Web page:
FIGURE D-1 Life course perspective on health literacy.
SOURCE: Sanders, L.M., adapted from Halfon, N., Hochstein, M. Milbank Quarterly 2002; 80(3):433.
medical home (embracing needed medical, dental, nutritional, and psychosocial support services). During the school-age years and adolescence, the educational system provides Zoe an effective curriculum that integrates developmentally appropriate health-behavior content within her reading, math and science curricula, and the health system continues to provide access to the family-centered medical home. As a health-literate adult, Zoe effectively accesses and uses written and electronic health information, and she serves as an effective advocate for her own health, for her children’s health, and for her grandchildren’s health.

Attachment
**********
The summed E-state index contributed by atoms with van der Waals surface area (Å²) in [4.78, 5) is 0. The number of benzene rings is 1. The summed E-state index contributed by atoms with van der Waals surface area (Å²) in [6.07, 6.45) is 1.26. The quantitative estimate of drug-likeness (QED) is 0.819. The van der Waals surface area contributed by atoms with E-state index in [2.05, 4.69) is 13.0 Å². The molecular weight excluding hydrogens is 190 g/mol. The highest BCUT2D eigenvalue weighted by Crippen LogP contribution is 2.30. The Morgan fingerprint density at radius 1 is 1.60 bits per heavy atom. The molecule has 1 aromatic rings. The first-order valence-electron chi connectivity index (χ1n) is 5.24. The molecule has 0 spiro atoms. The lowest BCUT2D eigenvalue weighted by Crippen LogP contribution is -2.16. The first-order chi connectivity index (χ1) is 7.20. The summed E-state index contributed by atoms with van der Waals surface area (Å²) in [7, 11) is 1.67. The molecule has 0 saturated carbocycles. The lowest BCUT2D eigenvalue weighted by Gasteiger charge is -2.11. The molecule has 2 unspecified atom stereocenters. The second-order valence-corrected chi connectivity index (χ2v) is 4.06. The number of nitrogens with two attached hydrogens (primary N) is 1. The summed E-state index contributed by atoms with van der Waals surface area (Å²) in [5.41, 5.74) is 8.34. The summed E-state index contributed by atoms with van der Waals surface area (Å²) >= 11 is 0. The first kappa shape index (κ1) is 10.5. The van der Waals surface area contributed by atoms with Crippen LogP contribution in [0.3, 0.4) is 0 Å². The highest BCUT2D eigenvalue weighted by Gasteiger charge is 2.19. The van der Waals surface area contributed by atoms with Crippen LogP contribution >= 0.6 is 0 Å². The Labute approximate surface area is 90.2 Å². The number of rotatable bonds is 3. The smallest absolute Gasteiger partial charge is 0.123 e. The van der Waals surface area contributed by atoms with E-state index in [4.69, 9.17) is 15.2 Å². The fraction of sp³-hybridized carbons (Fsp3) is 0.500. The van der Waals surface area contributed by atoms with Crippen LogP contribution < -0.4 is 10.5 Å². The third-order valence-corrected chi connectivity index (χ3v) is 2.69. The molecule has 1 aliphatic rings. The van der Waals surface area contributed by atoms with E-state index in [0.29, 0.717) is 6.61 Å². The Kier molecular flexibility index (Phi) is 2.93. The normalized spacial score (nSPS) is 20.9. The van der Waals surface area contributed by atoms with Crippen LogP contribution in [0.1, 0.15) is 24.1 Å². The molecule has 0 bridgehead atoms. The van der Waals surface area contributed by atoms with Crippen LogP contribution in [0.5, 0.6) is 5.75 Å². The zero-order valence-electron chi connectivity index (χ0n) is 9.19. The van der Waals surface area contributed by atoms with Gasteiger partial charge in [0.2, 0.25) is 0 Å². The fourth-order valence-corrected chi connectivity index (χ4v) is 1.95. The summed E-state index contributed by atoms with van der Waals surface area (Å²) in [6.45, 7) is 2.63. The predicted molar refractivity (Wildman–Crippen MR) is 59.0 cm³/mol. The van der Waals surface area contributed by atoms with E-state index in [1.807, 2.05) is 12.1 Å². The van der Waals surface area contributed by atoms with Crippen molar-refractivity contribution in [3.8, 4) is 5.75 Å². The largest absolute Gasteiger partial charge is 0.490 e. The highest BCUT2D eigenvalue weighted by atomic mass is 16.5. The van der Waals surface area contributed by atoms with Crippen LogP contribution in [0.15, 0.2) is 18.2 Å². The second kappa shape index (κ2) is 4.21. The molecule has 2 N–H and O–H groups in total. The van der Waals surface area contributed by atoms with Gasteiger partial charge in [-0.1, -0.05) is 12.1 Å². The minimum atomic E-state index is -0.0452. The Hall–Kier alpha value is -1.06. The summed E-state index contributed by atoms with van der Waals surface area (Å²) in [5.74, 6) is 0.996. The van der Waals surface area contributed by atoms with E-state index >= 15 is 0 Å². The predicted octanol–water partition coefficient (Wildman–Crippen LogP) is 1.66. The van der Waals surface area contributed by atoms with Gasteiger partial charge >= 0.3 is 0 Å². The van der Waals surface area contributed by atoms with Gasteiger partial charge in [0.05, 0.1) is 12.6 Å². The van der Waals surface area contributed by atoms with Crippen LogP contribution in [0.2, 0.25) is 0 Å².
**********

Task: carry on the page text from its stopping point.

At the population-health and public-policy level, this life-course perspective suggests that improving the nation’s health will require coordinated investments from educational and health systems to support the health literacy skills of individuals as they mature from newborn citizens to senior citizens.
In response to the Affordable Care Act, the Institute of Medicine’s Health Literacy Roundtable could best improve the ACA’s attention to this life-course perspective on child health by focusing discussions on community-based funding, advocacy, and research on the following priorities: